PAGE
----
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Curr Med Chem. 2003 May;10(9):741-8.

Nucleo-cytoplasmic transport of proteins as a target for therapeutic drugs.

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Chemical Genetics Laboratory, RIKEN, Wako, Saitama 351-0198, Japan.


Recruitment of cytoplasmic signaling proteins into the nucleus is an essential step in the activation of gene expression in response to an extracellular signal. Nucleo-cytoplasmic transport of macromolecules is mediated by the transport receptors of an importin beta family. Post-translational modifications and masking/unmasking of specific signal sequences responsible for nuclear import and export are important for the coordinated control of the nucleo-cytoplasmic transport. Malfunctioning of the nucleo-cytoplasmic transport is profoundly involved in a number of diseases including cancer. Leptomycin B (LMB) is a Streptomyces metabolite that causes specific inhibition of the cell cycle of fission yeast and mammalian cells. The target molecule of LMB has been shown by genetic and biochemical analyses to be CRM1, a highly conserved protein in eukaryotes. CRM1 was shown to be a member of the importin beta family and a receptor for the nuclear export signal (NES) of proteins in both yeast and mammalian cells. LMB binds directly to CRM1, which results in dissociation of the NES from the nuclear export machinery containing CRM1. Thus, LMB serves as a potent tool for understanding the molecular mechanisms of nucleo-cytoplasmic transport of proteins and a potential therapeutic drug for diseases caused by mislocalization of regulatory proteins.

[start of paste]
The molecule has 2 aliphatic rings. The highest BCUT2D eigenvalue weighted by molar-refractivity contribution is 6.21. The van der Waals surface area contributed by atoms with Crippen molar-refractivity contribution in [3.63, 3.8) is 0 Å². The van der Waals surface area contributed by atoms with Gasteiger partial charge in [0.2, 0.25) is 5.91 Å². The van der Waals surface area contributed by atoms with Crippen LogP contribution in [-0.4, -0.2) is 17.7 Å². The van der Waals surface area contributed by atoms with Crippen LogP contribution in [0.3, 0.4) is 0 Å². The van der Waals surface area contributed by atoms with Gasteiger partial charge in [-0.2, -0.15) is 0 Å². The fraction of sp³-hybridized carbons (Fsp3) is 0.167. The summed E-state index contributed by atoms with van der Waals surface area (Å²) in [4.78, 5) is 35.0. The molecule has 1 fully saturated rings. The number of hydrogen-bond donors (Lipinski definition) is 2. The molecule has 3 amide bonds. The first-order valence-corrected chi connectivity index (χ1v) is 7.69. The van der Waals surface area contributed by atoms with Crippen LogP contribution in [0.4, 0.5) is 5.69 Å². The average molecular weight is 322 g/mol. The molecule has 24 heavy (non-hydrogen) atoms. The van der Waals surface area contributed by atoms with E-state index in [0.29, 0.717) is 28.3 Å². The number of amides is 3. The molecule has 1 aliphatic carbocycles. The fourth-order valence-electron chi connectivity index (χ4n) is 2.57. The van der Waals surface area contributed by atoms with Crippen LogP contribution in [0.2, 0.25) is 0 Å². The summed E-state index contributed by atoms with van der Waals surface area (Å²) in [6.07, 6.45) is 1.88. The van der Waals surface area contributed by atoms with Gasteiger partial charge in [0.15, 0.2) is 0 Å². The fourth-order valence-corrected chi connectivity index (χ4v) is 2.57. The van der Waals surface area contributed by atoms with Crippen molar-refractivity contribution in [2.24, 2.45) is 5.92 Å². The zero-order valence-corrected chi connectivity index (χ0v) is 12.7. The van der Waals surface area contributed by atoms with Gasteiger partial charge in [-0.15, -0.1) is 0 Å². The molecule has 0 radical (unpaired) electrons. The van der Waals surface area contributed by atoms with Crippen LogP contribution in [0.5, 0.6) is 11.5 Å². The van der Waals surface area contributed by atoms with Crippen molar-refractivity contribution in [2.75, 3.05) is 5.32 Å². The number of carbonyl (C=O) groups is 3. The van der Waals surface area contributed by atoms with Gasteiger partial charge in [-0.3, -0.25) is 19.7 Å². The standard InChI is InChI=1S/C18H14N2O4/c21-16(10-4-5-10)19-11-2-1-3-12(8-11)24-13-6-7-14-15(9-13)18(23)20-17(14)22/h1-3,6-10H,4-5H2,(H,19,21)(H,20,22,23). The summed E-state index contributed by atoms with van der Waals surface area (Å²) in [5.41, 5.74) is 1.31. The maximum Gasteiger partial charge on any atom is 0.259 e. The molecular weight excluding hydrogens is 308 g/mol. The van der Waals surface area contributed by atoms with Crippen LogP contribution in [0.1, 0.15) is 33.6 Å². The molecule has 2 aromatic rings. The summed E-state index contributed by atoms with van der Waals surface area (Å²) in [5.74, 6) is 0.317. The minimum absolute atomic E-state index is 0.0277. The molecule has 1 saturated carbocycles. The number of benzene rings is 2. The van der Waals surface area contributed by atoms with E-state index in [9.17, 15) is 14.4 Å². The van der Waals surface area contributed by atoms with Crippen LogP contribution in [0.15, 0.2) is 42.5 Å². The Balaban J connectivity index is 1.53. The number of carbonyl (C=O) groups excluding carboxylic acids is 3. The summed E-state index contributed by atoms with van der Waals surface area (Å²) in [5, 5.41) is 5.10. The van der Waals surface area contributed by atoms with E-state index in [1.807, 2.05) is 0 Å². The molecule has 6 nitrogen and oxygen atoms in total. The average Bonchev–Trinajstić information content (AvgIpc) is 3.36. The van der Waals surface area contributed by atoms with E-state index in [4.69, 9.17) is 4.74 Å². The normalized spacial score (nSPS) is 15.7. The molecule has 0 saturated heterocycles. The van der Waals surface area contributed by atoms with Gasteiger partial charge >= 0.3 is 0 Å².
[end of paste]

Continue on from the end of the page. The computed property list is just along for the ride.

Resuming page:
[Indexed for MEDLINE]

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